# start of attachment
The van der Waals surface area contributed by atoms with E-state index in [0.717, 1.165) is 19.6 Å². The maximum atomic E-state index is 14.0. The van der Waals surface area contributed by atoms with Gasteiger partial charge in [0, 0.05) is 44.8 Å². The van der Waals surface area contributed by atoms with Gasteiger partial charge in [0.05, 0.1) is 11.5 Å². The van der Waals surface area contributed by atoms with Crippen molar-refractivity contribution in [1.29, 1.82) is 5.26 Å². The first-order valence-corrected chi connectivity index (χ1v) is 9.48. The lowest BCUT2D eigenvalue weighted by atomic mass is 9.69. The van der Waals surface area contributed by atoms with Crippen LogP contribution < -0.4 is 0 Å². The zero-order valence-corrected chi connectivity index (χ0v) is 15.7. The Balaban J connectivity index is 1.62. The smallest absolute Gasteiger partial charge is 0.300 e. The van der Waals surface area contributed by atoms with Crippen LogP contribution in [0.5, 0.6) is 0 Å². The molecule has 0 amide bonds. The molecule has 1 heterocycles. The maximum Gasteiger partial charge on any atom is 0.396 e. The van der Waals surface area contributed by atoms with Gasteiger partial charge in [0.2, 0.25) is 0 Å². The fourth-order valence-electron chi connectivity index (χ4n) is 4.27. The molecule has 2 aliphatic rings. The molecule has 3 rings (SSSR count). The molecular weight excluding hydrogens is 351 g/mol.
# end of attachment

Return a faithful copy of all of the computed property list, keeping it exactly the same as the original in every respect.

The van der Waals surface area contributed by atoms with E-state index in [0.717, 1.165) is 19.6 Å². The maximum atomic E-state index is 14.0. The van der Waals surface area contributed by atoms with Gasteiger partial charge in [0, 0.05) is 44.8 Å². The van der Waals surface area contributed by atoms with Gasteiger partial charge in [0.05, 0.1) is 11.5 Å². The van der Waals surface area contributed by atoms with Crippen molar-refractivity contribution in [1.29, 1.82) is 5.26 Å². The first-order valence-corrected chi connectivity index (χ1v) is 9.48. The lowest BCUT2D eigenvalue weighted by atomic mass is 9.69. The van der Waals surface area contributed by atoms with Crippen LogP contribution < -0.4 is 0 Å². The zero-order valence-corrected chi connectivity index (χ0v) is 15.7. The Balaban J connectivity index is 1.62. The smallest absolute Gasteiger partial charge is 0.300 e. The van der Waals surface area contributed by atoms with Crippen LogP contribution in [0.5, 0.6) is 0 Å². The molecule has 0 amide bonds. The molecule has 1 heterocycles. The maximum Gasteiger partial charge on any atom is 0.396 e. The van der Waals surface area contributed by atoms with Gasteiger partial charge in [0.2, 0.25) is 0 Å². The fourth-order valence-electron chi connectivity index (χ4n) is 4.27. The molecule has 2 aliphatic rings. The molecule has 3 rings (SSSR count). The molecular weight excluding hydrogens is 351 g/mol.